Enron Corp. is long gone, but the scandal it left behind in India has beguiled the country’s lenders for almost two decades.
However, if the bankers who financed the U.S. energy company’s unviable power plant in Maharashtra state aren’t ruing that 2,000-megawatt debacle any more, it’s only because they’re now staring at a mess 20 times bigger.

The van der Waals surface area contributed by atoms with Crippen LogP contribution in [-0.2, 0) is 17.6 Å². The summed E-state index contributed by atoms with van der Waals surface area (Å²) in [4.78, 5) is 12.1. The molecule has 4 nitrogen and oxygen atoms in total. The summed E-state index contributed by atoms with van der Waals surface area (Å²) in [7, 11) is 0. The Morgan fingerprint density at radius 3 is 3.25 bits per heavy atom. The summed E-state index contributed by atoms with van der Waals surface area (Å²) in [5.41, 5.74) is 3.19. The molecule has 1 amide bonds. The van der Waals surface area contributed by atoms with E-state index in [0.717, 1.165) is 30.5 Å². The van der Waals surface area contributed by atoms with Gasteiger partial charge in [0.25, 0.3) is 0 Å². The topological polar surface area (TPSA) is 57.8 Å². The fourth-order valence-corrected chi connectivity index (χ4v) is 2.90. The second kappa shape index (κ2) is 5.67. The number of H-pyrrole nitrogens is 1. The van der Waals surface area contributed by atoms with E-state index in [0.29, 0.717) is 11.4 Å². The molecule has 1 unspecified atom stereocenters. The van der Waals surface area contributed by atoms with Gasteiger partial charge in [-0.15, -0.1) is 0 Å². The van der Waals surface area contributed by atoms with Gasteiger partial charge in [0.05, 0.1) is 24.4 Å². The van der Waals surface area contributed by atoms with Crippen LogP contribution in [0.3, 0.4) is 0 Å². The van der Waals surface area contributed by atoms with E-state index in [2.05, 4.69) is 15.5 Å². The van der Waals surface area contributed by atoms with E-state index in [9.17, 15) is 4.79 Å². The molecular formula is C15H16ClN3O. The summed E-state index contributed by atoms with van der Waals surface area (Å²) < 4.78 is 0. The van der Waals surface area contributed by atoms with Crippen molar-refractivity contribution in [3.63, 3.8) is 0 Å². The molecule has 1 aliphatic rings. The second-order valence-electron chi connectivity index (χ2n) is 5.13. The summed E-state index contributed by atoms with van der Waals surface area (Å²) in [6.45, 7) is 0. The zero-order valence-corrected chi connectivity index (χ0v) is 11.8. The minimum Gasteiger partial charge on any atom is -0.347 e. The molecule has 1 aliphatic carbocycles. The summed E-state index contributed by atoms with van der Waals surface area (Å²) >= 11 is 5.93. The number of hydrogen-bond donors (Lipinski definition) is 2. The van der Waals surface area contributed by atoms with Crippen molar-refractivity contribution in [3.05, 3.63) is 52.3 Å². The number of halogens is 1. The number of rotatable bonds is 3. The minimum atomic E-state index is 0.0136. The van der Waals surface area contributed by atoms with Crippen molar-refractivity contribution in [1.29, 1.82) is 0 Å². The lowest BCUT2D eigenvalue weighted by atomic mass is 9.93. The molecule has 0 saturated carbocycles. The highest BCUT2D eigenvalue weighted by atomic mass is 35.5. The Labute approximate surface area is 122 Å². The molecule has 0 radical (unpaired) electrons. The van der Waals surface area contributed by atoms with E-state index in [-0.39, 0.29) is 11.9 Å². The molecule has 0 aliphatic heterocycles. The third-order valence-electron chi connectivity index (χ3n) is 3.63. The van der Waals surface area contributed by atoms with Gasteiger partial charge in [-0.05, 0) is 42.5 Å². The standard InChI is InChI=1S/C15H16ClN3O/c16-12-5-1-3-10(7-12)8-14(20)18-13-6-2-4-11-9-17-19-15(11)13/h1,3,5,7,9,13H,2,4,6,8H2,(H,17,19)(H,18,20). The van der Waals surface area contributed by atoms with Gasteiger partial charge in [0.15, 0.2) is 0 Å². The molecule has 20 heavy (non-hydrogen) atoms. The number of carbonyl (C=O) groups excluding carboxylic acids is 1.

India’s total electricity-generation ability is 344,000 megawatts, a 72 percent increase over six years. The country, notorious for its outages, still doesn’t have a power surplus. But coal-fired plants in the private sector that ran at 84 percent capacity utilization at the start of the decade are struggling to stay alive with load factors of 55 percent. As much as 40,000 megawatts of capacity — equal to 20 Enron plants — has become stressed assets for the banking system. Read More